New tenants in the Bioscience and Technology Business Center in Lawrence

November 11, 2010


Here’s a look at the two newest tenants at the Bioscience and Technology Business Center.

BrightEHR has developed an electronic records system specifically for mental health centers. The mental health niche makes it rare in the growing electronic medical records industry, but its most unusual aspect is its ownership. The Lawrence-based Bert Nash Mental Health Center is one of the partners in the company.

Bert Nash — along with the Wyandot Mental Health Center in Kansas City and the Family Service and Guidance Center in Topeka — were using an electronic records program from a fledgling company. In 2009, when the company indicated it may move out of the medical records industry, Bert Nash along with the Topeka and Wyandotte centers each paid $50,000 to purchase the company in order to keep using the software.

“We wanted to keep the record system because it is the only one we’ve found that we really like,” said David Johnson, CEO of Bert Nash. “The decision was fairly simple because the amount of money we’ve put into the company is much less than it would cost us to switch to a new system.”

Johnson said a comparable system likely would have cost Bert Nash close to $500,000.

Once the three firms took over ownership, though, they began to wonder whether there was the potential to sell the software to other mental health centers. At that point, the Lawrence Regional Technology Center reviewed the company and became excited about its prospects.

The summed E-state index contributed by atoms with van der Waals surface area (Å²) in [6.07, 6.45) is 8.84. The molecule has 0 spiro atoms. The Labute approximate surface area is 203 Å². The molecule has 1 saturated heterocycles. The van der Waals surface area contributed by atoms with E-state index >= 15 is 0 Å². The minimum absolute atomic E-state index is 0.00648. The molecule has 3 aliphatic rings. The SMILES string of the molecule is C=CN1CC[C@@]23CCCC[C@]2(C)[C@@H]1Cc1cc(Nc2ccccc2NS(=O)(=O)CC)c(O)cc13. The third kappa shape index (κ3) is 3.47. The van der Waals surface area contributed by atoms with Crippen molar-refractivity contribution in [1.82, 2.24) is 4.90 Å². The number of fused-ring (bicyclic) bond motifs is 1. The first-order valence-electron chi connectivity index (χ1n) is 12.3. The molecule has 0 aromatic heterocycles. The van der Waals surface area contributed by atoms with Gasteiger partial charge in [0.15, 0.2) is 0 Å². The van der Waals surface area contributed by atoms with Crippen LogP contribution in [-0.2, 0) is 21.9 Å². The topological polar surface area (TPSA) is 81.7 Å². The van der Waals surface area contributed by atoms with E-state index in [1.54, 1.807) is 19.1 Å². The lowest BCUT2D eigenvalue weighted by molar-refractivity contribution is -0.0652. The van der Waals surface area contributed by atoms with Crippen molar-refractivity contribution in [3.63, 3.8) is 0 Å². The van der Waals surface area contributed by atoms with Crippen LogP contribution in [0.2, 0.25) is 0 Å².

The new company — which now has three employees — hired Lawrence resident Bob Etzel to serve as its CEO, and it moved into the incubator facility in October. Etzel, who is a former executive with Southwestern Bell, said the company has a bright future because about 90 percent of all patient records are still kept on paper.

“There’s a really strong need to get those records converted over to an electronic format,” Etzel said.

The company believes its software system has an advantage over others because it has been developed by actual mental health centers.

The project is not without risk, though. Bert Nash has had to invest another $300,000 into the company since its original $50,000 investment.

But Johnson said he still feels good about the decision. He said the $300,000 is expected to get the company to the point of making sales, and that the total amount is still less than he would have spent to buy a new system.

He also stressed none of the money has come from the city or county grants that Bert Nash receives. Instead, Bert Nash has an endowment that has been funded through private donations.

“At this point, we feel like the risks have been pretty limited and the rewards could be great if this takes off with a lot of sales,” Johnson said.

• • •

Sunlite Science and Technology is looking to make the jump from a company that makes specialty LED flashlights to a major player in the $4.9 billion high-power LED lighting industry.

Jeff Chen, a founder of the company, said Sunlite has patented technology that reduces the heat output of high-power LED lighting, and ultimately increases the life expectancy of LED products.

The company, which has a manufacturing presence in China, is focusing on making lights for industrial users. The big selling point is that a 150-watt high power LED light can take the place of a 400-watt traditional industrial light.

The company actually has existed in Lawrence since 1997, but has made its living by selling specialty LED flashlights through the SnapOn company and to various security firms. Flashlight sales have grown to $1.2 million, but Chen said the company wants to get into traditional lighting as the incandescent light bulb appears destined to disappear.

“We think it could be a huge market,” Chen said.

The company has four full-time employees in Lawrence, but anticipates adding sales and marketing positions in the future.


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